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Reference: Thomas Y, et al. (1997) A truncation in the 14 kDa protein of the signal recognition particle leads to tertiary structure changes in the RNA and abolishes the elongation arrest activity of the particle. Nucleic Acids Res 25(10):1920-9

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Abstract


The signal recognition particle (SRP) provides the molecular link between synthesis of polypeptides and their concomitant translocation into the endoplasmic reticulum. During targeting, SRP arrests or delays elongation of the nascent chain, thereby presumably ensuring a high translocation efficiency. Components of the Alu domain, SRP9/14 and the Alu sequences of SRP RNA, have been suggested to play a role in the elongation arrest function of SRP. We generated a truncated SRP14 protein, SRP14-20C, which forms, together with SRP9, a stable complex with SRP RNA. However, particles reconstituted with SRP9/14-20C, RC(9/14-20C), completely lack elongation arrest activity. RC(9/14-20C) particles have intact signal recognition, targeting and ribosome binding activities. SRP9/14-20C therefore only impairs interactions with the ribosome that are required to effect elongation arrest. This result provides evidence that direct interactions between the Alu domain components and the ribosome are required for this function. Furthermore, SRP9/14-20C binding to SRP RNA results in tertiary structure changes in the RNA. Our results strongly indicate that these changes account for the negative effect of SRP14 truncation on elongation arrest, thus revealing a critical role of the RNA in this function.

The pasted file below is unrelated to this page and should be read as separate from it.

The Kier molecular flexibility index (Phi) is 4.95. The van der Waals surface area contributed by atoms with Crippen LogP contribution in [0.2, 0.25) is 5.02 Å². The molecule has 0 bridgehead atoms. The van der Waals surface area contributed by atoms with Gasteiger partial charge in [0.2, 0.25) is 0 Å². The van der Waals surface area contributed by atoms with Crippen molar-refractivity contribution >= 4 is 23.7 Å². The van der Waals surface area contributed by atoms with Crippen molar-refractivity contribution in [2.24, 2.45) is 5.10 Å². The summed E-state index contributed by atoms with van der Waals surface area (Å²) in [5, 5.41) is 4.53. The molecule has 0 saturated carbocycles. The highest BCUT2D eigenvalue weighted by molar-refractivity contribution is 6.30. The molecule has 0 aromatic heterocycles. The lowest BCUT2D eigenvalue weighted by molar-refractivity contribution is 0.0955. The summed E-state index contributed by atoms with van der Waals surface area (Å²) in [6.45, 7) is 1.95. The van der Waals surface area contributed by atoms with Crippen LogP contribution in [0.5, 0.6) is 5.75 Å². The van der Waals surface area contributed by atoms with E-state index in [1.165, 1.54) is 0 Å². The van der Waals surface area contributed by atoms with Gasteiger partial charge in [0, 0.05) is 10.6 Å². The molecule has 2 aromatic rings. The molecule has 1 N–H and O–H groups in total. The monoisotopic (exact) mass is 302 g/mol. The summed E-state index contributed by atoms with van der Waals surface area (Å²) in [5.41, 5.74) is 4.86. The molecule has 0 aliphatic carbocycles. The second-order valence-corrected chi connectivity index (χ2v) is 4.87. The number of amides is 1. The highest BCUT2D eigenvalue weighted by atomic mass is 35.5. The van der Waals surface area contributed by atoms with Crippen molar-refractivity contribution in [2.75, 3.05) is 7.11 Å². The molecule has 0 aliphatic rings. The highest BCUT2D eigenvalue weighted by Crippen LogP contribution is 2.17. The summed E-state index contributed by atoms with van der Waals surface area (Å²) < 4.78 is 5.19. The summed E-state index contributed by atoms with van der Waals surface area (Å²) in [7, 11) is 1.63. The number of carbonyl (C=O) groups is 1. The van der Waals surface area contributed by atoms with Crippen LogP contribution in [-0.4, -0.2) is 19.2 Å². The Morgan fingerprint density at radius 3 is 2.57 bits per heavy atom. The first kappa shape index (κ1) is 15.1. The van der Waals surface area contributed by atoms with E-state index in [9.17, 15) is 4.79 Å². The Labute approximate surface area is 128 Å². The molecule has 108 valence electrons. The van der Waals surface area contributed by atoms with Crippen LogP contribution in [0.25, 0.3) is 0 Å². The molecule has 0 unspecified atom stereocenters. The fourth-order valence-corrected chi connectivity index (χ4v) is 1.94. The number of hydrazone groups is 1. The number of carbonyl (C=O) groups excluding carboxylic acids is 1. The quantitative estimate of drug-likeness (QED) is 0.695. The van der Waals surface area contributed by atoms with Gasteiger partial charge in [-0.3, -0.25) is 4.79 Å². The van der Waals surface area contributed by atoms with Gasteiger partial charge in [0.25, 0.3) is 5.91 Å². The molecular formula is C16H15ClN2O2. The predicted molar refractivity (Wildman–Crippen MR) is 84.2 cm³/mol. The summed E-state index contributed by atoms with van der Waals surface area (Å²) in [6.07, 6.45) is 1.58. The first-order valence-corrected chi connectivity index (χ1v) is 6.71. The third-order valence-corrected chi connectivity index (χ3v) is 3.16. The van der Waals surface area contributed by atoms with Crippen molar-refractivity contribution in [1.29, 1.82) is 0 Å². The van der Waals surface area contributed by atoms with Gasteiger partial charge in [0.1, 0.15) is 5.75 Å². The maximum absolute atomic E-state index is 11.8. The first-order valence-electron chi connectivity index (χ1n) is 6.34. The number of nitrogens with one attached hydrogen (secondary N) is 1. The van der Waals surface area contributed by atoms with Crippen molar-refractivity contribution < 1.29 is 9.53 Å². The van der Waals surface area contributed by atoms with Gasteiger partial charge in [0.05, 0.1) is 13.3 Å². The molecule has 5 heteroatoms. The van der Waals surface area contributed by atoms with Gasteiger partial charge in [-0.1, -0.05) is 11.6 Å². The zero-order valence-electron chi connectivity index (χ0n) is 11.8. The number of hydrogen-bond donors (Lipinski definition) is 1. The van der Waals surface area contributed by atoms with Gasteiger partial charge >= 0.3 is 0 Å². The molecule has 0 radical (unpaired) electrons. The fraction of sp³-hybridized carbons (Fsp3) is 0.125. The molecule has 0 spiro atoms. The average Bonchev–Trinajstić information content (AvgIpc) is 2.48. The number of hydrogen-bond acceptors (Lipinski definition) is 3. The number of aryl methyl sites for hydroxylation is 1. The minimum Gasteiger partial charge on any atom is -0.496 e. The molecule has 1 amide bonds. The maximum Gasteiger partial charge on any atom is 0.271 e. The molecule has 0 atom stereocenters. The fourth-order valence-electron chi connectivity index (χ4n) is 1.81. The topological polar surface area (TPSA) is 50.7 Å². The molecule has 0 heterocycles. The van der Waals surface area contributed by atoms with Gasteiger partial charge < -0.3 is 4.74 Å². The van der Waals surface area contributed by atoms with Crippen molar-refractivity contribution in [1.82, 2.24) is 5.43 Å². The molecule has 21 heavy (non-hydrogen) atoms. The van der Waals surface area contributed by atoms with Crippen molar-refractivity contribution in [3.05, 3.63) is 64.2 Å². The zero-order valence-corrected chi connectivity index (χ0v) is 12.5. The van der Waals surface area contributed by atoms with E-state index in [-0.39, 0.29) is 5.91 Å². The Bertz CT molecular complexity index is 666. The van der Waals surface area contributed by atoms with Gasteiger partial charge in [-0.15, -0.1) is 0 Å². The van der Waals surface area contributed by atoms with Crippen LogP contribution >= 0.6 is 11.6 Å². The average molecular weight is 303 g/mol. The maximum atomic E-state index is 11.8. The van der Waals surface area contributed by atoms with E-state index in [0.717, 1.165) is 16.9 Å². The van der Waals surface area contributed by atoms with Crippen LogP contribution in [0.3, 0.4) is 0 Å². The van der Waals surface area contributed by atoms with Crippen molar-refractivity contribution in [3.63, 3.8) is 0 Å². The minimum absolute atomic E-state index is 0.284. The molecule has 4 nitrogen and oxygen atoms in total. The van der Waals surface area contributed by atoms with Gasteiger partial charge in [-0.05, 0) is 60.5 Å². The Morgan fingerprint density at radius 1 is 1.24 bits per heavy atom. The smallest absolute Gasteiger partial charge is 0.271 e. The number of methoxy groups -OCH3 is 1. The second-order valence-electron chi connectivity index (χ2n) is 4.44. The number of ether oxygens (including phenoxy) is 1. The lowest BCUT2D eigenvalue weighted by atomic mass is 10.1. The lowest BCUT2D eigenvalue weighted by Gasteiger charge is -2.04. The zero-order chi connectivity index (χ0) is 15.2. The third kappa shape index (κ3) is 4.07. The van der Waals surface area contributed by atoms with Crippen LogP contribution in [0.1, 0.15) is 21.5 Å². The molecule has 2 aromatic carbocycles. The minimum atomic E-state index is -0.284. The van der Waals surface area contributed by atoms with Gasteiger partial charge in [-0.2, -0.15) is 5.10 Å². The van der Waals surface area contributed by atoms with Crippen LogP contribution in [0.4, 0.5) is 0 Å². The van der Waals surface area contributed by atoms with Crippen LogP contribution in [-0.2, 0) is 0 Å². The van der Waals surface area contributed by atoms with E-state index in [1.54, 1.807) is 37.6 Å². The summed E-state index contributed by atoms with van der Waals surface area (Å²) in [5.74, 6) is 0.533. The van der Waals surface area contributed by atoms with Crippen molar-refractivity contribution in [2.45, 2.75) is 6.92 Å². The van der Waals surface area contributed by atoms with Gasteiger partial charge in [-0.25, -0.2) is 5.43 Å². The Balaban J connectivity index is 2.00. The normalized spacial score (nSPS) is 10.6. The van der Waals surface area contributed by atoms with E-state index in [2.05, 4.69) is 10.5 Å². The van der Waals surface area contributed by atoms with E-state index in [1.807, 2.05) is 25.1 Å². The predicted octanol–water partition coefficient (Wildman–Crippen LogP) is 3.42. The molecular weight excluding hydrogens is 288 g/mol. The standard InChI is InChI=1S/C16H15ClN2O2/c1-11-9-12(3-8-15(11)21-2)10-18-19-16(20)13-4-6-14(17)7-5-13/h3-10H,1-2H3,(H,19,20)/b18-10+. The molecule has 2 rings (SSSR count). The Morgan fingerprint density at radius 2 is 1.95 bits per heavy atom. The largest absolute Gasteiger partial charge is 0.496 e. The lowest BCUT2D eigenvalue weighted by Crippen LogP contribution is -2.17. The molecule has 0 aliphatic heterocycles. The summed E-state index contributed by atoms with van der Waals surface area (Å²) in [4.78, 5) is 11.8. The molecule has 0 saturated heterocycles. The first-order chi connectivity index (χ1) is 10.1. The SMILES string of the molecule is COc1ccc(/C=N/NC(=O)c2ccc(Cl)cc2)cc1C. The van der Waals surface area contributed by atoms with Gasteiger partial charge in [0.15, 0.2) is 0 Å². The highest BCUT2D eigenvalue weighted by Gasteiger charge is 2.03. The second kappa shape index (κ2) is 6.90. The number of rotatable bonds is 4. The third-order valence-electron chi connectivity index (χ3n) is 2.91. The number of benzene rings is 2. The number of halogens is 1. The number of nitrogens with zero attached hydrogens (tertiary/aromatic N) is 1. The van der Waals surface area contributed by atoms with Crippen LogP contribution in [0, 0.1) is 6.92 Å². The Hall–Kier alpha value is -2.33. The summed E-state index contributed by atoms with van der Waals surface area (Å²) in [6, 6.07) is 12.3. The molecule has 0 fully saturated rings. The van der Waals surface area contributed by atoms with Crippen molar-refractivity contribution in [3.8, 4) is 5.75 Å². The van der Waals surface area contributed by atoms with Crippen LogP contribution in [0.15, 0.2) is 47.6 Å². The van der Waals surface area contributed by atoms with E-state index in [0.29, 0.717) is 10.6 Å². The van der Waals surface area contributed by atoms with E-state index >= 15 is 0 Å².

Reference Type
Journal Article | Research Support, Non-U.S. Gov't
Authors
Thomas Y, Bui N, Strub K
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